After Farming—Preserving the Multi-Generational Land Legacy
Dave grew up on the family farm, eventually taking it over and working the fields himself. And now, as he transitions out of that work, he’s making sure that the legacy his family created on the land lives on forever through a conservation easement with the Minnesota Land Trust.
The farm has been in Dave’s family for nearly 100 years and during that time a lot has changed on and around the land. The property was first purchased by his grandfather in 1920. Over the years, the family raised sheep, poultry, a dairy herd and also maintained a vineyard and orchard with grapes, plums, and apples.
A lifelong conservationist, Dave has worked to restore balance to the natural systems on the land by converting agricultural fields to prairie and restoring wetlands. “I enjoy nature to a great degree, and somehow I could never see this property being developed,” says Dave. “It’s unique—the lakeshore, the glacial esker along the lake—all of it.” Dave first partnered with the U.S. Fish and Wildlife Service (USFWS) to perform restoration work on the wetlands. “Dave has had a conservation mindset throughout his life and career. We’ve done a number of wetland restoration and prairie enhancements on his property, and this summer we are restoring three more wetlands on the property,” said John Riens of the USFWS.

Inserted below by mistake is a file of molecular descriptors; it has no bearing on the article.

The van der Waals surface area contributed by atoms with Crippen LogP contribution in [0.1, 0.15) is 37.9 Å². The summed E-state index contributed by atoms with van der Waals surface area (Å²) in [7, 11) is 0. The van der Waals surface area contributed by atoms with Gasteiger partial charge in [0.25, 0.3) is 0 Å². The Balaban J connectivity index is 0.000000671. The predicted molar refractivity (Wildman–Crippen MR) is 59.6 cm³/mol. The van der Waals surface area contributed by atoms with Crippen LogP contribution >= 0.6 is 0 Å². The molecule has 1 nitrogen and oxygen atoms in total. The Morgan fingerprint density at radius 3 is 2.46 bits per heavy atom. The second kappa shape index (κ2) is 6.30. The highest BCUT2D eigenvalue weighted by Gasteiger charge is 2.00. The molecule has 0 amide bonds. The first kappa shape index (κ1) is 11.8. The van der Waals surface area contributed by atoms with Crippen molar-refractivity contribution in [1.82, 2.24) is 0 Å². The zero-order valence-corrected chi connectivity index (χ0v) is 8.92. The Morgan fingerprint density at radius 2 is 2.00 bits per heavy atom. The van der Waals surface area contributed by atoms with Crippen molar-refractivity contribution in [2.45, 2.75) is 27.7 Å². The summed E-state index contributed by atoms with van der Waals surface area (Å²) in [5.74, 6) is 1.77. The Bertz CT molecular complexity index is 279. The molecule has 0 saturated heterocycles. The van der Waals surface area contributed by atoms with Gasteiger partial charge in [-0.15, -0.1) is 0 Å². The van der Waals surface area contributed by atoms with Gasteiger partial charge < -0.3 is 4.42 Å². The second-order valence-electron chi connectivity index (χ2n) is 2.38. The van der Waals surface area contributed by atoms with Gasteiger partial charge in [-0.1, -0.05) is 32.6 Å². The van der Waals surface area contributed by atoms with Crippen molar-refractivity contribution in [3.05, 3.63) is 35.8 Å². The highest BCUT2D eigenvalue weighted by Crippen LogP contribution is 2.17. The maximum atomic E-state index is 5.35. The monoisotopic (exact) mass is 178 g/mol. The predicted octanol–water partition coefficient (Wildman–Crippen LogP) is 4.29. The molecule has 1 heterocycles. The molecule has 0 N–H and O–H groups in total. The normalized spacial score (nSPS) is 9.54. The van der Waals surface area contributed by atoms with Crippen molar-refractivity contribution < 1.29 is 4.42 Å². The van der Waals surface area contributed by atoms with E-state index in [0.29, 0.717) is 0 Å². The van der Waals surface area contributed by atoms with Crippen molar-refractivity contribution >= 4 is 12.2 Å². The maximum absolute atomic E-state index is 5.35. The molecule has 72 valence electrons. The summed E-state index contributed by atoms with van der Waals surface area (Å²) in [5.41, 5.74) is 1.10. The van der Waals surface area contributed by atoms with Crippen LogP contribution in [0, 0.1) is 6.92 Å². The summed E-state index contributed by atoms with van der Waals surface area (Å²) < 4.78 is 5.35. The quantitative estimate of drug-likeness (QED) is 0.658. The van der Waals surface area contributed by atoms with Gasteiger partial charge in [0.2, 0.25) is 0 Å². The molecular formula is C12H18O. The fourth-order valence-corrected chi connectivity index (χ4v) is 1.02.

Long term, Dave hopes the land he has so carefully stewarded and enriched through his restoration work will continue to benefit not just the local community and wildlife that depend on it but contribute to cleaner water and carbon storage that benefits all of us. The conservation easement and the restoration efforts fit hand-in-glove with Dave’s ethics and the Land Trust’s goals. “This has been the perfect home for me. I can roam the hills, do a little hunting, go down to the lake and go fishing,” says Dave. “And I’ll be helped now with the Land Trust here.”
A Prairie Restoration Blooms
Fall 2020 Initial Seeding